IBM articles, tutorials, and technical resources for IBM i users

IBM i Strategy and Roadmap

An executive guide to IBM’s strategy and roadmap for the integrated IBM i operating environment for Power Systems.

Origins and history

The IBM i Operating System (IBM i) is unique in the IT industry for its level of integration and for the underlying architecture of the operating system itself. Evolving, as it has, from the forward-thinking System/38 and AS/400 architectures, IBM i offers tremendous value in low total cost of ownership. It provides IT professionals a platform to implement and run business solutions while protecting the significant investments they have made over the years in mission-critical software.

The core architectures of IBM i were first created for the System/38. The S/38 architecture included the following:

The industrial strength architecture of the S/38 was unified with ease of use and management of its sister product, the System/36, when the AS/400 was introduced in 1988. Over the years, more capabilities were added to the operating system as it became the core of the iSeries and System i. Ultimately, the hardware and I/O platform of the AS/400 line converged with the hardware and I/O of the AIX-based RS/6000 until, in 2007, IBM Power Systems was launched. In early 2008, the operating system was given its current name, IBM i.

The latest version of the IBM i operating system is IBM i 7.2.

Integration is the key - inclusive middleware

From a customer point of view, the single defining characteristic of IBM i is its integration. In fact, the "i" in IBM i stands for "integration" and for good reason. There are two important aspects of the integration of IBM i: the core middleware components required by business applications and ensuring all of these components are designed to fit together and follow the IBM i architecture. This integration, along with built-in automation of many system and data management functions, allows customers to run their businesses, not their systems.

IBM i boasts an extensive list of key software features. These features have to be added on at an additional cost, or loaded and managed separately, or both, on other operating systems. These include:

  • Database: The DB2 for i database is not merely packaged with IBM i. It is a part of the operating system. It is an SQL-compliant relational database, supporting the standards that are implied with that statement. DB2 for i does not merely make use of the file system on the platform, but is part of the file system, allowing for cooperative performance algorithms and easier tuning. DB2 for i is characterized by its level of automation, which allows many customers to have a minimal number of technical staff devoted to database management and administration. In fact, it is quite typical to have IBM i customers who have no database administrator at all, because of the automated optimization that is part of DB2 for i.
  • Multiple workload virtualization: IBM i is designed to expect more than one workload to be run at once. There are a host of security capabilities which make isolation of data between workloads straightforward and secure, along with a subsystem design that allows customers to balance the importance of various workloads to ensure that each is getting the amount of system resources appropriate for its function. This is accomplished without needing to purchase additional virtualization or management software.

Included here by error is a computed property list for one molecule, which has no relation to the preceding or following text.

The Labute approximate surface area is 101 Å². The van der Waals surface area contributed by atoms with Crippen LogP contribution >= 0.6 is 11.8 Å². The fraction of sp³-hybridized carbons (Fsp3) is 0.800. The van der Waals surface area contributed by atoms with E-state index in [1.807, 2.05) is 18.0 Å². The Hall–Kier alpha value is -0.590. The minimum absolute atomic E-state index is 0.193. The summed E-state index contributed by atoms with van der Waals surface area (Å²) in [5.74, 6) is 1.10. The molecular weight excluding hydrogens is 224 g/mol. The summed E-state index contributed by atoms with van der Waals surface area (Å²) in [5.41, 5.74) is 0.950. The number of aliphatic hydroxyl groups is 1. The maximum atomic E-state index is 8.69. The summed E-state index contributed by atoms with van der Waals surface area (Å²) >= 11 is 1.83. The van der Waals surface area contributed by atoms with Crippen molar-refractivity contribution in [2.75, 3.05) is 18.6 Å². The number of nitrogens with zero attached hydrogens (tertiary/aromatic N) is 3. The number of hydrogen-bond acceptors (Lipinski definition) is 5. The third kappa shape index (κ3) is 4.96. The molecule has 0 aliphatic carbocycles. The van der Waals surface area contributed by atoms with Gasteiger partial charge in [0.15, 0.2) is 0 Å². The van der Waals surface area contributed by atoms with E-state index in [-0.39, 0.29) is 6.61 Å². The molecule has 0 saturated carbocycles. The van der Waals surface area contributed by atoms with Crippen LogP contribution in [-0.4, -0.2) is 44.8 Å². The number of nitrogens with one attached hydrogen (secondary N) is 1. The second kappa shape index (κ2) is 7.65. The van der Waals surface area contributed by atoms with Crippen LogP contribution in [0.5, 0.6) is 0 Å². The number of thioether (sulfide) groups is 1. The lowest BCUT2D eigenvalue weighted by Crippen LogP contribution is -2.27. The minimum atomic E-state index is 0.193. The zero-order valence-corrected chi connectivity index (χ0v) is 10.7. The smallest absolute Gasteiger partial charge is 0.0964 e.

• Web server: IBM i ships the open source Apache Web Server and has ensured that it is connected to the IBM i security and file system models. IBM i keeps it up-to-date, including support for business-critical extensions such as the Payment Card Industry standards for using credit and debit cards within browser-based applications.
  • Web application server: Similar to the open source Tomcat, the integrated web application server supports running Java 5 and Java 6 applications, which have significant capabilities beyond what traditional HTML-based applications can deliver.
  • Programming languages: From traditional languages such as CL and RPG, to C/C++ and Java, to the most commonly used language for web programming, PHP, IBM i ships the underlying support for all of these languages as part of the base offering, with enhancements in every release. This language support is integrated with the software development tools created by IBM Rational and Zend Corporation.
  • System management: The IBM Systems Director Navigator is a browser-based management tool for IBM i which allows a user, operator, or administrator to control work on an IBM i partition. This tool is also available with no additional charge, and includes several very powerful features, including a Performance Data Investigator that allows customers to track, monitor and plan for the performance and resource use on their system.

Architecture for simplicity, stability, and security

Another key differentiator for IBM i is the underlying architecture of the operating system which provides for simplicity, stability, and security. These are not add-on features but inherent aspects of the operating system. This section describes a few examples.

In conclusion, while the IBM i operating system supports open programming methods such as Java™, PHP, web services and so on, the underlying architecture provides a level of integration, stability, simplicity and security that are a significant differentiator. These aspects provide excellent business value to its users.